Chris Nelson’s Nelson Report of Friday, 5 January, does a great job of capturing the competing games going on around the President’s “surge proposal.” The President will be outlining his plan Wednesday at 9 pm Eastern and Secretary of State Condoleezza Rice will be testifying tomorrow in the Senate Foreign Relations Committee.
Here is the Nelson Report take:
5 January 2007 — The Nelson Report
The new chair and the former chair of Senate Foreign Relations, Joe Biden and Dick Lugar, today jointly announced nearly a month of hearings on Iraq, starting Tuesday morning with a classified briefing. Secretary of State Rice will defend the new Administration plan on Thursday, at 10 am, following what is now expected to be a Wednesday night speech by the President.
The calculated bipartisanship of the announcement of the hearings, which may carry over into February, sent a clear signal that the President faces as much scrutiny, if not more, from fellow Republicans, as from the Democrats. And from what chairman Biden (D-Del.) has been saying of late, he and the Dems are loaded for bear.
The November election results confirmed what some commentators had long been warning the White House. . .that loss of faith and support from Republican Members had become a major obstacle for Bush policy, since politicians running for re-election have little interest in defending a “Bush legacy” which amounts to a lead weight around their necks.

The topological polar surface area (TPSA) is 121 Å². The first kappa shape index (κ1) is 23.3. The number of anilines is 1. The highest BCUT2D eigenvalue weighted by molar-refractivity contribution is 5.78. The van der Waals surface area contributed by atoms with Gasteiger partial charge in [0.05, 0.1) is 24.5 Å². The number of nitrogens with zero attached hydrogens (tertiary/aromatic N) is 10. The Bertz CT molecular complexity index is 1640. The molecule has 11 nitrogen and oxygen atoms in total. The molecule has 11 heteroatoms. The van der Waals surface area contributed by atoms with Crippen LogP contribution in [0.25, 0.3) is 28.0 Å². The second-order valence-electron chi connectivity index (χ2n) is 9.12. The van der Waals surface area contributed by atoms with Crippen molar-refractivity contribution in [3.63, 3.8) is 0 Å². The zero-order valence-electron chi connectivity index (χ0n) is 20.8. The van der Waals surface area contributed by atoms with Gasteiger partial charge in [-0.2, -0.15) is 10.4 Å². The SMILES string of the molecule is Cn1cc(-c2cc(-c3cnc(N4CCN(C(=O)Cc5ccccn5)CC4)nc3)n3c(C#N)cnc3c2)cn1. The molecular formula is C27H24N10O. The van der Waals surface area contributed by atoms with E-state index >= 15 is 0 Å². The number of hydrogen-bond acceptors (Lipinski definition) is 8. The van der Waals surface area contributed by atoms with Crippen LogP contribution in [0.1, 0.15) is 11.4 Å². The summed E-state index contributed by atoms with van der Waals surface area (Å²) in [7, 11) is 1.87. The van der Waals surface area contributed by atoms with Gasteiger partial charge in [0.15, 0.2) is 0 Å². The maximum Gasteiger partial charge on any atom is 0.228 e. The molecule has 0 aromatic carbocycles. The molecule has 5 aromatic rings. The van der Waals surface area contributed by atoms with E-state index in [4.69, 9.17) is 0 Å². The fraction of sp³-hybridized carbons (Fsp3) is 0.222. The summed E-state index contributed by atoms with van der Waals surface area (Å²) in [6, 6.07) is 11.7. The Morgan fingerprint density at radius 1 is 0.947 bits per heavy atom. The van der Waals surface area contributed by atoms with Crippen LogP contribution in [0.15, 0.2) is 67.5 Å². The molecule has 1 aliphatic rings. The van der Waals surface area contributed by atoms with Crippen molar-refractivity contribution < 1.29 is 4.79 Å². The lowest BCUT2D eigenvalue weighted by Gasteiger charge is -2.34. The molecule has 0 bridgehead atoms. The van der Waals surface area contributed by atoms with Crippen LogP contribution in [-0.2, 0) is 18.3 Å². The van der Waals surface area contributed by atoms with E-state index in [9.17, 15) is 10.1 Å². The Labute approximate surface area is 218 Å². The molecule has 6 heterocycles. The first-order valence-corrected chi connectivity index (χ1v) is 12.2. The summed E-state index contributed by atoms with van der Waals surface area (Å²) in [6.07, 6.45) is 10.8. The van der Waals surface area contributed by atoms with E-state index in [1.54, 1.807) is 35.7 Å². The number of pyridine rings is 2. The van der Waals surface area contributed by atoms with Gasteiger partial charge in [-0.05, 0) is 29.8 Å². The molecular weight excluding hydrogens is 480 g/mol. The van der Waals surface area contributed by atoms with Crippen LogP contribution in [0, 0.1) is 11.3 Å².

With Bush expected to outline and explain an apparent “surge option” for Iraq, in his big speech Wednesday, the politics of Iraq will get even rougher. Democratic candidate John Edwards has already cleverly branded the surge idea “the McCain option”, to dramatize Republican candidate John McCain’s risky championing of one big final push.
McCain, of course, will try to argue that any numbers sent were not big enough, and that “if only my advice had been followed things would have been different.”
One of the more interesting “on background” discussions is the degree of opposition within the professional military, especially the Army and Marine Corps, to the “surge” notion. As we’ve been reporting for months, the military establishment has been increasingly “open” in expressing its dismay at the Bush/Rumsfeld war management, using retired generals and anonymous quotes to journalists.
While the surprise selection of Adm. Fallon as the new CENTCOM is being well-received by those familiar with his extraordinary record at PACOM, especially his extensive and probing outreach to planners and theorists involved in all aspects of “GWOT”. . .the Global War on Terrorism. . .”you have to suspect that a Navy man was picked, because they couldn’t find a competent general who wanted the job if it involved the surge”, an observer comments.
A journalism comrade reports that in fact, “the President contacted Fallon before Christmas, and they had had a long lunch together in Honolulu after the President’s trip to APEC. The President has a good relationship with Fallon.” This source adds, “an official told me the President wants ‘a clean sweep’ in Iraq. . .’fresh eyes’.”